Currently Being ModeratedMay 17, 2013 6:19 AM (in response to Sciuriware)
You can often launch the jar file directly, and can drag it to the Dock and simply click it. If you need to use a specific terminal command to launch the jar file (ie, to set specific flags and environmental variables), then you can create an automator "Application" workflow and use the "Run Shell Script" action to do so. You can then save this workflow as an application and place it in the Dock or otherwise directly launch it.
Currently Being ModeratedMay 17, 2013 7:04 AM (in response to Topher Kessler)
Indeed I can just open such a .jar file in Finder and the application runs.
Then I set the dock icon for: KEEP IN DOCK.
Then I stop the application .....
..... but: when I click the dock icon again a Terminal starts
with only the Java command without the .jar argument
(so the command comp-laints about: "no argument").
Do you know where the dock icon is administered,
because I have the feeling that when I can edit the command line in there
I can solve almost any problem.
Currently Being ModeratedMay 17, 2013 7:16 AM (in response to Sciuriware)
What happens if you drag the .jar file to the dock, and then click on it ?
Currently Being ModeratedMay 17, 2013 7:21 AM (in response to Sciuriware)
Can you just drag the .jar file to the Dock?
However, I really think you should just package it up as Topher suggested.
.jar files are meant to run from the command line. If you want it to act like a normal application, you need to wrap it up inside some type of wrapper. Besides Automator, there is Platypus: http://sveinbjorn.org/platypus. I'm not sure if it can wrap up java, though. A bit of overkill, i guess.
Currently Being ModeratedMay 17, 2013 7:53 AM (in response to Barney-15E)
When I drag the .jar from the Desktop (directory) to the dock ... it flies back like a released bird.
The same when I drag it from a file manager.
I just came from MSWindows XP and 7; there I managed to put my application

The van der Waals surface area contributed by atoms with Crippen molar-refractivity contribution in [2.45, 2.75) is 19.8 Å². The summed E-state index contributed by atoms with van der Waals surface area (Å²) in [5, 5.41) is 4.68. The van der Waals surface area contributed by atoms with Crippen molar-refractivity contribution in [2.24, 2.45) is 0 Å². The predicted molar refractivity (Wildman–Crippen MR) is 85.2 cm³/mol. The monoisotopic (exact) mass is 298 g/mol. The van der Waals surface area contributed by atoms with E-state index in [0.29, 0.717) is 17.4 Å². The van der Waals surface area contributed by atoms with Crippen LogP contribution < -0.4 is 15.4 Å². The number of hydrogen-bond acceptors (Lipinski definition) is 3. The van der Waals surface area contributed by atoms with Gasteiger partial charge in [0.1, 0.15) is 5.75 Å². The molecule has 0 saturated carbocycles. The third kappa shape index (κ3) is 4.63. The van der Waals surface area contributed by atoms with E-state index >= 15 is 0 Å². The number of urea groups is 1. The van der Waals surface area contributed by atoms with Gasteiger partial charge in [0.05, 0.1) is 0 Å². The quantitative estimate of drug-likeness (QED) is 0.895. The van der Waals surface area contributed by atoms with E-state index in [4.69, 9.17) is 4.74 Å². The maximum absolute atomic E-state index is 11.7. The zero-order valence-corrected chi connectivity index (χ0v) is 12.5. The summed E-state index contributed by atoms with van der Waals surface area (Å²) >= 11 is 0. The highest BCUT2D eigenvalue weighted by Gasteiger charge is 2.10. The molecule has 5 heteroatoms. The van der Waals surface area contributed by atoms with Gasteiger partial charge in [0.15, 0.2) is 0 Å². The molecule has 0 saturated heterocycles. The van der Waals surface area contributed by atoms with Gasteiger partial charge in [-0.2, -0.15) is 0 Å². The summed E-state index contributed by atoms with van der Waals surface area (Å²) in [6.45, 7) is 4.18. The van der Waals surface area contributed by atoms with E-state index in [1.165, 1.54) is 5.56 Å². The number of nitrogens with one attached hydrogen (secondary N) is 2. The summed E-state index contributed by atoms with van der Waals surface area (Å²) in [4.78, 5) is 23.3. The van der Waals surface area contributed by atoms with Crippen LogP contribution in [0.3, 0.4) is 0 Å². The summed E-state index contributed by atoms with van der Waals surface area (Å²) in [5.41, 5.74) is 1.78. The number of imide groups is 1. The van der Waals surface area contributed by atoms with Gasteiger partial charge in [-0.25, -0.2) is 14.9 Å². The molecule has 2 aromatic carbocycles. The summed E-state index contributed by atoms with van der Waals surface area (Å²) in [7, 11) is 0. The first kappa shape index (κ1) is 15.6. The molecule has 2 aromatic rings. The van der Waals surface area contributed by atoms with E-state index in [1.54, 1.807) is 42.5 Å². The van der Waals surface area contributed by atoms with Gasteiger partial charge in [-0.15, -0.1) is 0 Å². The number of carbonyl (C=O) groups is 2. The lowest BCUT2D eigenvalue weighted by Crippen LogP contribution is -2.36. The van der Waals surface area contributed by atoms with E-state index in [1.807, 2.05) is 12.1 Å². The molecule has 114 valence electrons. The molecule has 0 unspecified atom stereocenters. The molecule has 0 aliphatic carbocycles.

in the Quick Launch section (for my purpose almost the same situation).
Also I noticed that Eclipse (workbench) sits in the dock as a native application (C?) which
launches the JAVA application Eclipse.
I'm going to dig in there .....
Thanks so far.
Currently Being ModeratedMay 17, 2013 7:59 AM (in response to Sciuriware)
Drag it to the right side of the dock. It is a document, not an app.
Currently Being ModeratedMay 17, 2013 8:05 AM (in response to Sciuriware)
Eclipse is a java "application" because it is packaged in a wrapper that makes it behave like a native app.
Currently Being ModeratedMay 17, 2013 10:32 AM (in response to Barney-15E)
More precise: after some vain attempts I successfully dragged it to in-between the Trash bin and the next icon to the left.
Yes that's an improvement; now I can click the .jar which produces a coffee cup and a running application.
Only: the keep-in-dock doesn't work.
Indeed: eclipse is wrapped too.
May I conclude that the dock is only for wrapped app's?
As most of my applications are started from a few, I should only wrap those few to solve the problem.
I also became aware of "TextWrangler", a program to edit plists, a.o. the Dock preferences.
Will study that too.
For the moment, thanks for your time.
Currently Being ModeratedMay 17, 2013 1:02 PM (in response to Sciuriware)
The Dock is for Applications, Documents, and Folders (which can take several forms). There are some other odd animals that can stay in the Dock, but they were never truly implemented (recent items is one). If you "wrap" the .jar file inside some package that behaves as an application, you can have it stay in the Dock just as any other Application.
A .jar file is not an application, it's a java archive. It is a collection of classes, metadata, etc. which the Java runtime interprets and executes. The Application which runs it shows up in the Dock as the coffee cup, but that is just the runtime engine, not the .jar.
The .jar is like any other document, such as a a word processing document. Just like any document, it can be double-clicked and the handling application will be called to open it. Double-clicking that word processing document causes the word processing application to open the document and interpret its contents. Double-clicking the .jar file causes the java runtime engine to open the .jar file and interpret its contents. Instead of presenting it as paragraphs of text, it displays it as the application it represents.
Currently Being ModeratedSep 27, 2013 7:25 AM (in response to Barney-15E)
This solved everything for me: